The motivation for the Iberian peninsula’s growth of empires was summed up as ‘Gold, Glory and God’.
Religious approval – God was certainly used as the major justification for the conquistadores. Spain and Portugal each sought the Pope’s approval for their sovereignty over the territories that were being discovered.
In 1455 Pope Nicholas V had recognised Portugal’s Henry the Navigator’s achievements by issuing his Romanus Pontifex (literally ‘from the Roman Bishop’) which gave Portugal all rights in these new lands in return for their proselytising the Catholic faith.
In 1481 a Papal bull had allocated all lands south of the Canaries as Portuguese, but the voyages of Columbus had reopened the debate.
Spanish-born Pope Alexander IV saw an opportunity to spread his and the Church’s influence when he issued two bulls in 1493. First his Inter Caeterato updated the Romanus Pontifex by dividing up the world between the two countries and the second obligated them to teach the natives ‘the good customs of Christianity’.
This also declared that no nation was permitted to take over territories already claimed by another Christian nation (meaning the Catholic variety of course). Colonisation of these lands had received holy sanction and the race was on.
The Inter Caetera granted all points west of the Azores and Cape Verde as Spanish, yet made no allowance for the new discoveries to the east by Portugal.
Carving up the World – The Portuguese were unimpressed and sought Spanish agreement both to move the line westward and to recognise their discoveries.
They jointly signed the Treaty of Tordesillas in 1494 which breached the Papal bull, though it was later to be ratified by the new pope Julius II in 1506. The agreed longitudinal line was still vague and became a cause for dispute for many years. Of course many of these territories were being divided up before they had even been discovered. Each new voyage by the two parties yielded further information and each created further dispute.
By 1524 there were claims and counter claims and, given discoveries in the Orient, the Spanish wanted the agreed line in the Atlantic to run right on around to the other side of the globe, thus creating two complete hemispheres of influence for the two countries.
This tortuous process was however smoothed to some extent by inter-marriage. In 1525 Portuguese King John (João) III married Catherine of Austria, the youngest sister of Charles I of Spain (aka Charles V, the Holy Roman Emperor). The next year Charles then married John’s sister, Isabel of Portugal.
In 1529 they signed the new Treaty of Zaragoza. This defined a line that did pass around the globe but was still more theory than based on any real-world geographical division. It had little appreciation of the impact this might have on the islands and the lands that it had arbitrarily divided.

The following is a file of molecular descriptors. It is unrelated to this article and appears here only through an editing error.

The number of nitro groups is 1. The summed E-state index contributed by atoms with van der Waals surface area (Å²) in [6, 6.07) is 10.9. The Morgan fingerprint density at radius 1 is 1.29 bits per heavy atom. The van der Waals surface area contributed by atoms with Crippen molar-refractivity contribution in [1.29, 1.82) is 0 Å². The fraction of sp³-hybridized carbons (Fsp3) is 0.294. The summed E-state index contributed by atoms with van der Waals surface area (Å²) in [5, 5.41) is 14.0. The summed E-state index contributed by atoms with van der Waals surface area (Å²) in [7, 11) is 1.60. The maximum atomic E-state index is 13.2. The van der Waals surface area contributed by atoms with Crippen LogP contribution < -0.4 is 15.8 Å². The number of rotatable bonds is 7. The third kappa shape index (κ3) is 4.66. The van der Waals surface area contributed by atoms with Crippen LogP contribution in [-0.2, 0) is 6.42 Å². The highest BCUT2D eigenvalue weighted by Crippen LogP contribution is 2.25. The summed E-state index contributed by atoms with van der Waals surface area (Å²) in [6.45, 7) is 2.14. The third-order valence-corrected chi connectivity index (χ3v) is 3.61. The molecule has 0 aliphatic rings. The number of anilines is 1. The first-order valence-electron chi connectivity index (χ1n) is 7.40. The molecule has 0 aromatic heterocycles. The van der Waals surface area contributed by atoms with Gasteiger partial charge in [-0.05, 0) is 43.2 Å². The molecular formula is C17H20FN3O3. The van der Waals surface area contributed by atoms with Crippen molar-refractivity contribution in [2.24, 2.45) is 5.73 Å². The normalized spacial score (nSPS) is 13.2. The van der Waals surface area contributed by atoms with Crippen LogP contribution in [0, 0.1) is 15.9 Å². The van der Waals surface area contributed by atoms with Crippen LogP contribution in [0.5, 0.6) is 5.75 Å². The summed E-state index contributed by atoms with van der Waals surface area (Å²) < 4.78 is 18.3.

Colonisation – in the meantime the Spanish had rather concentrated attention westward, establishing settlements in Cuba and Haiti, aka Hispaniola. From these bases it expanded into Central and North America. They travelled by land across to eastern Mexico and it was from there that they began to explore the Pacific.
It was the discovery of the Americas that led to a massive migration that followed fast on the heels of the discoverers. The peninsula’s combined population was only ten million and yet almost a quarter of a million Europeans would emigrate during the 16th century.
Conquistadores – much of the ground-breaking work in these colonies fell to the Conquistadores. They were not funded by the Spanish crown, instead they operated under a rather loose arrangement where they had to provide their own volunteer personnel and supply their own horses and weaponry in pursuit of profitable ventures in the New World. A little like a land-based privateer.
This was very exciting when it became evident that the local civilisations had long worked in precious metals – gold, silver, copper and tin. Better still from the Conquistadores viewpoint, the locals worked these metals only for adornment, as utensils or as items of religious importance. There was absolutely no local tradition in applying hard metals to create weaponry.
The locals found themselves confronted with aggressors backed by Spanish Toledo steel weapons, equipped with firearms and armour. They could only respond with simple wooden or stone weapons. The impact of firearms with their loud noise and associated smoke and flash must have seemed like magic to them. They had never seen horses and, often scantily clad, they fell easy victims to the Spanish mastiff attack-dogs.
The colonists were drawn by the opportunities offered in this New World. The conquistadores became the police and military authorities controlling access to these opportunities. Quite quickly the importation of silver from the Americas represented 20% of Spain’s economy, providing the fuel for the newly united nation to grow and prosper.
Conquistadores were permitted to create their own approach and invent their own rules; there was no-one supervising their methods. One fundamental assumption they all quickly adopted was that the local peoples were pagan savages who needed to be civilised and converted to the Catholic faith. Perhaps this was based upon their country’s history of religious compulsions?
The mechanism applied by these ‘soldiers of fortune’ was called the ‘Encomienda’ system; deriving from encomendar, literally meaning ‘to entrust’. They were entrusted to look after the well-being of the locals. It was an approach similar to that used in the Reconquista in the peninsula where the conquerors on both sides took control of the area and levied a tribute upon the vanquished.
The Conquistadores foisted their feudal system upon the New World natives. In essence this denied the locals their own way of life and culture. They had to pay tribute and also endure the enforced religious conversion to Catholicism.